For creatives, that can be a hard pill to swallow. You have to know your audience and find balance in creating work that you’re proud of, and work that’s effective. We need to ask ourselves whether we should be proud of something because it’s a piece of art, or because it’s effective? Being effective takes strength.

Q> So do you identify a link between strength, clarity, and the concept of ‘brand purpose’?

George> For a lot of brands, the concept of brand purpose is…crap. It’s become a hypocritical waste of budget that’s done for marketing rather than business. Often it doesn’t happen from the inside out, as it should. We have a sister agency that is a culture consultancy. They do amazing work and do it the right way, brand purpose from inside out. We’ll then come in once brands have figured out their purpose and we can help bring that to life.

I’m a bit sceptical of brands who champion their brand purpose, mostly because there’s nothing wrong with having a purpose that’s basically ‘we sell stuff to people who need it’. Your brand purpose doesn’t have to be about saving whales if that’s not authentic. I remember an Estrella ad that talked about preserving marine life, linking it to the beer of Barcelona. That’s a bit of a disconnect, I’m having to think too hard about it. If brand purpose originates before the advertising campaigns kick in, then I back that 100%.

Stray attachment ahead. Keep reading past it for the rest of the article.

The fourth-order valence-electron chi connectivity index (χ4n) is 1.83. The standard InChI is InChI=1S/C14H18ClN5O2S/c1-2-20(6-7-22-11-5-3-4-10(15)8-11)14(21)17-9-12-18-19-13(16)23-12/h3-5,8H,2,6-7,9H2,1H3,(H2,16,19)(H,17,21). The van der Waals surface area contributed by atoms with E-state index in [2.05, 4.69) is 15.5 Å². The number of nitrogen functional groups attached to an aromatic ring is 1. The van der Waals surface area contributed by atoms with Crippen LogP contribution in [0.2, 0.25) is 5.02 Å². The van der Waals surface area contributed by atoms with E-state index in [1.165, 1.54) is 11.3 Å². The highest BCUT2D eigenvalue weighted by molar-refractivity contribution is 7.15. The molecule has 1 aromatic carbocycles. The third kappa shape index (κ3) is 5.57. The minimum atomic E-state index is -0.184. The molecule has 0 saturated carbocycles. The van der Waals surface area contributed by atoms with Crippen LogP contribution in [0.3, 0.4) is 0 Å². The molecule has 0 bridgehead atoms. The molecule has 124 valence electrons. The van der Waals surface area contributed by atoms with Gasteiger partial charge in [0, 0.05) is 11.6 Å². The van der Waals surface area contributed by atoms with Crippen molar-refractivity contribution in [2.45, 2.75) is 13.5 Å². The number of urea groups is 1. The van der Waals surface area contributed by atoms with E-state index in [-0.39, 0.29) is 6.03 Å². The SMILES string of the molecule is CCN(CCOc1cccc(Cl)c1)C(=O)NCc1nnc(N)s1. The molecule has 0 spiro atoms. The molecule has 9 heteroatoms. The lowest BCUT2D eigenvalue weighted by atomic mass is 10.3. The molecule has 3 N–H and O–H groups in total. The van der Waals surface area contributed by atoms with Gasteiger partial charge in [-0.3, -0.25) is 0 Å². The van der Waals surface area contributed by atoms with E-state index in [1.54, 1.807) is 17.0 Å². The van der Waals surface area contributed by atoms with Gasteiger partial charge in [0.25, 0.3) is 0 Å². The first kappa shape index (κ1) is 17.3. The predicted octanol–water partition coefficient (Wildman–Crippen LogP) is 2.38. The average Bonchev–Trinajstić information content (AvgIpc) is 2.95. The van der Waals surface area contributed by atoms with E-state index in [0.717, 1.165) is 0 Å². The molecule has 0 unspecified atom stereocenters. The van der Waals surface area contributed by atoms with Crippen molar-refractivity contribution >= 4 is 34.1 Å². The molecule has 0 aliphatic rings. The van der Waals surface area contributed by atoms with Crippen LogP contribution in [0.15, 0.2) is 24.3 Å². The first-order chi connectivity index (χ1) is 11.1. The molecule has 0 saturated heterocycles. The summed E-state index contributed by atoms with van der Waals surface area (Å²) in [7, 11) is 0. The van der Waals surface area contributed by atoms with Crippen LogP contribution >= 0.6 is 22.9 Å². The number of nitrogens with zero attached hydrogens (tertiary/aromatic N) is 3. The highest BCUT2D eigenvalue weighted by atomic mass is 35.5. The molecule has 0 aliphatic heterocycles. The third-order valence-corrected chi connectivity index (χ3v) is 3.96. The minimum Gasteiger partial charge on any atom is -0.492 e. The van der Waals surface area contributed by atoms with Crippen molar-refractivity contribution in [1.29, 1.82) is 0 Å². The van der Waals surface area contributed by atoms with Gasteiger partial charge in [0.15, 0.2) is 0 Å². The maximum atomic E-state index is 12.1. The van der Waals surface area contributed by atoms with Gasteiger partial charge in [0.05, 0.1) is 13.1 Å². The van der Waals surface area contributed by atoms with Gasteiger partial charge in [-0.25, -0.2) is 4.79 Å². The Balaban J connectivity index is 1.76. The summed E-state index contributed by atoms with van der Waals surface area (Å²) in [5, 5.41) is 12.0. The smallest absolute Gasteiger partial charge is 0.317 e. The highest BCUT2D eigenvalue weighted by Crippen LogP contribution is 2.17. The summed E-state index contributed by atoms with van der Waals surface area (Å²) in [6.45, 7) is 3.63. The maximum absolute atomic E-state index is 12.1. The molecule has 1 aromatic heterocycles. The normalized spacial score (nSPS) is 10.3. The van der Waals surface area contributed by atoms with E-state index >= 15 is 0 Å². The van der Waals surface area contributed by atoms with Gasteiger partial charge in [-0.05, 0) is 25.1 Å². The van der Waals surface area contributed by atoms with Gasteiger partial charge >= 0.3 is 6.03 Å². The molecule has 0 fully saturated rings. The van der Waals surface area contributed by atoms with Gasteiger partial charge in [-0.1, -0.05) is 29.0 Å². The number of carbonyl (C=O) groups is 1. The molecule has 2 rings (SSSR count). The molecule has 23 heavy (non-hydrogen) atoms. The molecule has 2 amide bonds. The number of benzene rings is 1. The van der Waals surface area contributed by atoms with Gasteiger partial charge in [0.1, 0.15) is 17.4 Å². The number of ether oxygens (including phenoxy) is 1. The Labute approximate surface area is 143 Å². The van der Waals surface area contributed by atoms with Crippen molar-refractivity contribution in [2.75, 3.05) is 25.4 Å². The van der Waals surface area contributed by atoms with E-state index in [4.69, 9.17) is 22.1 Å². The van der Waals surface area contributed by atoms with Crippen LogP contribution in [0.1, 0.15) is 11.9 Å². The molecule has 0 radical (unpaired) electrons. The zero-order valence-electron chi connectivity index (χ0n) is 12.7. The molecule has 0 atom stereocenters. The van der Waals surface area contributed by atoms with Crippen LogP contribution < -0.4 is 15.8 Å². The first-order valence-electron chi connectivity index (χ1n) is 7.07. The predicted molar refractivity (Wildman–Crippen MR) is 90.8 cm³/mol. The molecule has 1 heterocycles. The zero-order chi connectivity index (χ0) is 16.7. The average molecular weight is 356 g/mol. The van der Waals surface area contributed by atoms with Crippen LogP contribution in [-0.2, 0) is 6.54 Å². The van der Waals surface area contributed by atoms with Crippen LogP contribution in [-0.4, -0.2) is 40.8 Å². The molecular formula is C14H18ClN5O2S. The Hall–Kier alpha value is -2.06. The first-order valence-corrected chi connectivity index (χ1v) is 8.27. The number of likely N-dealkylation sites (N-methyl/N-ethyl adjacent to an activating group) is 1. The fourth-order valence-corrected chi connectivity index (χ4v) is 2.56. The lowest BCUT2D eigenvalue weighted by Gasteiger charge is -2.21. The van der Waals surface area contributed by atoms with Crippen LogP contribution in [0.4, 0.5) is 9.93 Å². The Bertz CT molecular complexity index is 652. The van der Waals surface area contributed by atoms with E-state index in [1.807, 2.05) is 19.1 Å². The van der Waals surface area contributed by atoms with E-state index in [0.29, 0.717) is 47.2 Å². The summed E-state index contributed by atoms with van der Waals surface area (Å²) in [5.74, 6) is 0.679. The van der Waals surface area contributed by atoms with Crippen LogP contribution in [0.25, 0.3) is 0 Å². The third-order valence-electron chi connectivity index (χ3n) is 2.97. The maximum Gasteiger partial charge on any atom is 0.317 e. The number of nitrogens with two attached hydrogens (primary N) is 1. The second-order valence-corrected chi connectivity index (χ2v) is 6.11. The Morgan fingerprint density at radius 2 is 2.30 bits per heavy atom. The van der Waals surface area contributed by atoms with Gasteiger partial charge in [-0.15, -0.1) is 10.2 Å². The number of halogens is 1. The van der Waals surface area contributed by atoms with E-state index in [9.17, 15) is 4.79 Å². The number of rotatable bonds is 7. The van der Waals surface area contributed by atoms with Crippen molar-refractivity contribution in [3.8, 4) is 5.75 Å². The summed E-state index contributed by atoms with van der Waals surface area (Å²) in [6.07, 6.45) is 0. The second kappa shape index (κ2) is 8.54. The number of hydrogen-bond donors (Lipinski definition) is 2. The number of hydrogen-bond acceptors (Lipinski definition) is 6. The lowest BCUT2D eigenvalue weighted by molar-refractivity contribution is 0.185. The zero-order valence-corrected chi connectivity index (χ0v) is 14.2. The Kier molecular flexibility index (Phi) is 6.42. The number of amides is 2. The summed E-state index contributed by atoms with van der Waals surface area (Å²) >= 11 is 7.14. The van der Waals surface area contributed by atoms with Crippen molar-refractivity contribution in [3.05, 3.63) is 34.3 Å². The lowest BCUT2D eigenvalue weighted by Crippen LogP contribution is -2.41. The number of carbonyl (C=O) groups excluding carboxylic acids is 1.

Imagine a tyre brand and their purpose could be about ensuring safety as everyone is making an increasing number of car journeys; that’s simple, honourable, and noble. Nothing’s wrong with that and we seem to have moved away from it a bit. If that brand suddenly stated that their purpose is to support marginalised voices in our society, help to empower them to drive, then it starts feeling like a campaign rather than brand purpose. They can absolutely do a campaign like that, but it’s not really why they were set up in the first place.

Q> Do you think there’s a slight sense of panic among brands, in terms of trying to appeal to what they think the market wants?

George> Sometimes brands get really worried about what a few people are saying on social media. It’s not that brands shouldn’t weigh in on issues, but you need to be invited into that conversation, whether that’s by your own employees or customers. Some brands try too hard to make statements that they don’t necessarily need to make or provide opinions when none are needed.